Conservative vs. Liberal Jobs

My last post got me thinking about the liberal vs. conservative slant of different jobs. Here are two sources of data.

Consider some jobs that lean conservative: soldier, police, doctor, religious worker, insurance broker. These seem to be jobs where there are rare big bad things that can go wrong, and you want workers who can help keep them from happening. That explanation can also makes some sense of these other conservative jobs: grader & sorter, electrical contractor, car dealer, trucker, coal miner, construction worker, gas service station worker, non-professor scientist. Conservatives are more focused on fear of bad things, and protecting against them.

Now consider some jobs that lean liberal: professor, journalist, artist, musician, author. Here you might see these jobs as having rare but big upsides. Maybe the focus is on small chances that a worker will cause a rare huge success. This is plausibly the opposite of a conservative focus on rare big losses.

But consider these other liberal jobs: psychiatrist, lawyer, teacher. Here the focus may just be on people who talk well. And that can also make sense of many of the previous list of liberal jobs. It might also makes sense of another big liberal job: civil servant.

I’m not suggesting these are the only factors that influence which jobs are liberal vs. conservative, but they do seem worth exploring.

Added 20Nov: This post was quoted in full at Marginal Revolution, and commenters pointed to two related data sources.

Added 3Dec: A new article with data.

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  • Michael Blume

    Steve Yegge thinks all software engineers can be thought of as either liberal or conservative in how they approach their work https://plus.google.com/110981030061712822816/posts/KaSKeg4vQtz

    • http://overcomingbias.com RobinHanson

      His view fits – conservatives focused on software safety protect against big harms, startups as liberals focus on the chance of a big upside.

  • adrianratnapala

    Most of the data on those plots can be explained by a rule that says “People who who tell other people what to think for a living lean left. Nearly everyone else leans (nominally) right.” The most notable exceptions being bartenders and lobbyists. Lobbyist are centrist on average because democracy works by splitting the politicians they court into roughly equals halves. I don’t know why bartenders are so heavily left-wing.

    I say “(nominally) right”, because a theory-heavy version of my observation is that: People who tell other people what to think form a somewhat coherent social class with common interests. Nowadays “leftist” is the name for their shared political outlook. The name “rightist” then gets defined to have enough parts, aspects and forms to include everyone else.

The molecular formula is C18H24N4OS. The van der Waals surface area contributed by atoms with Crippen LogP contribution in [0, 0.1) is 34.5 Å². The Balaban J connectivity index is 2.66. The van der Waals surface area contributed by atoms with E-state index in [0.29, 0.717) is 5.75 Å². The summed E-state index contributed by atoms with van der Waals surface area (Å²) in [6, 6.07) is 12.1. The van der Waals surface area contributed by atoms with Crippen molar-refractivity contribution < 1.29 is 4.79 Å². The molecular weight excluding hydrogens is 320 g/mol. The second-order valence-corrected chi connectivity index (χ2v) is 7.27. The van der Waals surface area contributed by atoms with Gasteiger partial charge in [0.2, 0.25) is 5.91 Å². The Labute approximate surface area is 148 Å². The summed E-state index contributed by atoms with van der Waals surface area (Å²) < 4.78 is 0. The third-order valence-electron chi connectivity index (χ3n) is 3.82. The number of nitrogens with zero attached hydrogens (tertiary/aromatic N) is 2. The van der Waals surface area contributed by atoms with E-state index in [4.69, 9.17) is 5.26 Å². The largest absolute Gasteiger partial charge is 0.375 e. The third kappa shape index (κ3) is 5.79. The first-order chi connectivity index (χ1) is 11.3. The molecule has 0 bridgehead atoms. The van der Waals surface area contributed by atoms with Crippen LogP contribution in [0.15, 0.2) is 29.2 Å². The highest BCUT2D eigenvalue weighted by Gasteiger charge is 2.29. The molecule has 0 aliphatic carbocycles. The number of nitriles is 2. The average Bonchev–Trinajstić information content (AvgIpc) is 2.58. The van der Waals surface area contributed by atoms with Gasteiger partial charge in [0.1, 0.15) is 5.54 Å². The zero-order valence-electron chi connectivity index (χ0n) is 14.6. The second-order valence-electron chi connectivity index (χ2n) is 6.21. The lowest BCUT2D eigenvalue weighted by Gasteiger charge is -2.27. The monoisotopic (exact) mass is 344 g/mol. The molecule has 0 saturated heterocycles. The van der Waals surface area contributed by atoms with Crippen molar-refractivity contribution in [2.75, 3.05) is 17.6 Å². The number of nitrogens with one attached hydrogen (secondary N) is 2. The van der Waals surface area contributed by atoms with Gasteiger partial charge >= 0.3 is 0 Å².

• g

      I’m pretty sure the following jobs lean left rather than right (some are from Robin’s list, some not): software engineer, industrial designer, nurse, household cleaner, musician, civil servant. These do not involve telling other people what to think for a living.

      The following jobs lean right rather than left: general, corporate executive, religious minister, financial adviser. These all involve telling other people what to think for a living, at least to the same extent as the typical allegedly-left-leaning job does.

      • Salem

        “[Being a] civil servant… do[es] not involve telling other people what to think for a living.”
        Incredible.

      • g

        Thank you for that cogent criticism; I am completely convinced by your detailed argument.

        Or I might be, if I had any idea what it is. Would you care to engage in actual discussion, or did you just want to point and laugh?

        I wonder whether we mean different things by “civil servant”. Perhaps, e.g., you have in mind the most senior managerial roles in the civil service, which involve telling people what to think in the same way as senior managerial roles in any other organization (note: those senior managerial roles tend to lean right rather than left.)

        On reflection, it seems to me that “civil servant” (at least as I use the term; I’ve checked that my usage matches definitions elsewhere but it might still differ from yours) isn’t so much a job description as a *context* for a job description; a “civil servant”‘s actual job might be (for instance): middle manager; accountant; database administrator; lawyer.

        See e.g. https://www.gov.uk/government/organisations/civil-service/about/recruitment for some information about civil service jobs in the UK.

      • adrianratnapala